$9.4 million grant helps scientists explore how cell death from high blood pressure fuels even higher pressure
It's been known for decades that a bacterial infection can raise your blood pressure short term, but now scientists are putting together the pieces of how our own dying cells can fuel chronically high, destructive pressure.
Blood pressure diet improves gout blood marker
A diet rich in fruits, vegetables, low-fat dairy and reduced in fats and saturated fats (the DASH diet), designed decades ago to reduce high blood pressure, also appears to significantly lower uric acid, the causative agent of gout.
New tool to improve blood pressure measurement
Oxford University researchers have developed a prediction model that uses three separate blood pressure readings taken in a single consultation and basic patient characteristics to give an adjusted blood pressure reading that is significantly more accurate than existing models for identifying hypertension.
Blood vessels sprout under pressure
It is blood pressure that drives the opening of small capillaries during angiogenesis.
Better blood pressure control -- by mobile phone
An interactive web system with the help of your mobile phone can be an effective tool for better blood pressure control.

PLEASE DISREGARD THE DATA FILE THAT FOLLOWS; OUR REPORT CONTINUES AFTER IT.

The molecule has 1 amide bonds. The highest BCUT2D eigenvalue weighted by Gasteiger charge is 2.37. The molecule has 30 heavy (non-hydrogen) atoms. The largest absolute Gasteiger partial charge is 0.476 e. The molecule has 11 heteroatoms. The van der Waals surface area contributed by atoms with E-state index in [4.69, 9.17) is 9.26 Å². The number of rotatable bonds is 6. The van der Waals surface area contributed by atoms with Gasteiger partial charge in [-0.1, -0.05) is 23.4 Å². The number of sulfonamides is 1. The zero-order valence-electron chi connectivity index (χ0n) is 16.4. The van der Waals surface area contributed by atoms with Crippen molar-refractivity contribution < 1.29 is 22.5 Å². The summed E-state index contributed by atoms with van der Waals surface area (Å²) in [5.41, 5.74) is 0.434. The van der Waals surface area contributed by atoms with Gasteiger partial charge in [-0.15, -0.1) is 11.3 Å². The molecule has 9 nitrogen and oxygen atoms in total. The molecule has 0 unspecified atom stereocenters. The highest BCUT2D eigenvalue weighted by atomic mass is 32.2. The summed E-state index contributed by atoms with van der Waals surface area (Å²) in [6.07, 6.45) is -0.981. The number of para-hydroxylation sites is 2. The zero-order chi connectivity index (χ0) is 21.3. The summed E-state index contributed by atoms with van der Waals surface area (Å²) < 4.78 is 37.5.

Time to reassess blood-pressure goals
High blood pressure or hypertension is a major health problem that affects more than 70 million people in the US, and over one billion worldwide.
With help from pharmacists, better blood pressure costs $22
A pharmacist-physician collaboration in primary-care offices effectively and inexpensively improved patients' high blood pressure.

Related Blood Pressure Reading:

Best Science Podcasts 2019

We have hand picked the best science podcasts for 2019. Sit back and enjoy new science podcasts updated daily from your favorite science news services and scientists.
Now Playing: TED Radio Hour

Do animals grieve? Do they have language or consciousness? For a long time, scientists resisted the urge to look for human qualities in animals. This hour, TED speakers explore how that is changing. Guests include biological anthropologist Barbara King, dolphin researcher Denise Herzing, primatologist Frans de Waal, and ecologist Carl Safina.
Now Playing: Science for the People

#SB2 2019 Science Birthday Minisode: Mary Golda Ross
Our second annual Science Birthday is here, and this year we celebrate the wonderful Mary Golda Ross, born 9 August 1908. She died in 2008 at age 99, but left a lasting mark on the science of rocketry and space exploration as an early woman in engineering, and one of the first Native Americans in engineering. Join Rachelle and Bethany for this very special birthday minisode celebrating Mary and her achievements. Thanks to our Patreons who make this show possible! Read more about Mary G. Ross: Interview with Mary Ross on Lash Publications International, by Laurel Sheppard Meet Mary Golda...